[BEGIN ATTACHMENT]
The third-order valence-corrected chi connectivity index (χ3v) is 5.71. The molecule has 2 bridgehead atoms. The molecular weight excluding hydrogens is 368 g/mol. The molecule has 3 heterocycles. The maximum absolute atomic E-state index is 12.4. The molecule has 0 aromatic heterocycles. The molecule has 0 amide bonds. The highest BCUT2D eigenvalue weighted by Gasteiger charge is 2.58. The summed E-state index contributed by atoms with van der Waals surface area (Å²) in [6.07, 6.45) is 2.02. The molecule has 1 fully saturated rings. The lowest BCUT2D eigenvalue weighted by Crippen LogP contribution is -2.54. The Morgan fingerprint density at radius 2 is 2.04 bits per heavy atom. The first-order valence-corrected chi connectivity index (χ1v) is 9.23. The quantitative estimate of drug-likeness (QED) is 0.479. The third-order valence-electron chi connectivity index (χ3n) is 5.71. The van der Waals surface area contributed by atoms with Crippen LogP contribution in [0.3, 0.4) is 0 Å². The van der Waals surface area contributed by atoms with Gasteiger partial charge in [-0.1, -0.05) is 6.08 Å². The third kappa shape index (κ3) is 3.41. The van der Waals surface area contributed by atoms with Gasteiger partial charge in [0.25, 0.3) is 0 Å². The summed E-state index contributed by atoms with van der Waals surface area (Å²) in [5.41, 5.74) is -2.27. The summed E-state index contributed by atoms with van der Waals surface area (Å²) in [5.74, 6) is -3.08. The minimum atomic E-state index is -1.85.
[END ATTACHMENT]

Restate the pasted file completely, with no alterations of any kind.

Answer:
The third-order valence-corrected chi connectivity index (χ3v) is 5.71. The molecule has 2 bridgehead atoms. The molecular weight excluding hydrogens is 368 g/mol. The molecule has 3 heterocycles. The maximum absolute atomic E-state index is 12.4. The molecule has 0 aromatic heterocycles. The molecule has 0 amide bonds. The highest BCUT2D eigenvalue weighted by Gasteiger charge is 2.58. The summed E-state index contributed by atoms with van der Waals surface area (Å²) in [6.07, 6.45) is 2.02. The molecule has 1 fully saturated rings. The lowest BCUT2D eigenvalue weighted by Crippen LogP contribution is -2.54. The Morgan fingerprint density at radius 2 is 2.04 bits per heavy atom. The first-order valence-corrected chi connectivity index (χ1v) is 9.23. The quantitative estimate of drug-likeness (QED) is 0.479. The third-order valence-electron chi connectivity index (χ3n) is 5.71. The van der Waals surface area contributed by atoms with Crippen LogP contribution in [0.3, 0.4) is 0 Å². The van der Waals surface area contributed by atoms with Gasteiger partial charge in [-0.1, -0.05) is 6.08 Å². The third kappa shape index (κ3) is 3.41. The van der Waals surface area contributed by atoms with Gasteiger partial charge in [0.25, 0.3) is 0 Å². The summed E-state index contributed by atoms with van der Waals surface area (Å²) in [5.41, 5.74) is -2.27. The summed E-state index contributed by atoms with van der Waals surface area (Å²) in [5.74, 6) is -3.08. The minimum atomic E-state index is -1.85.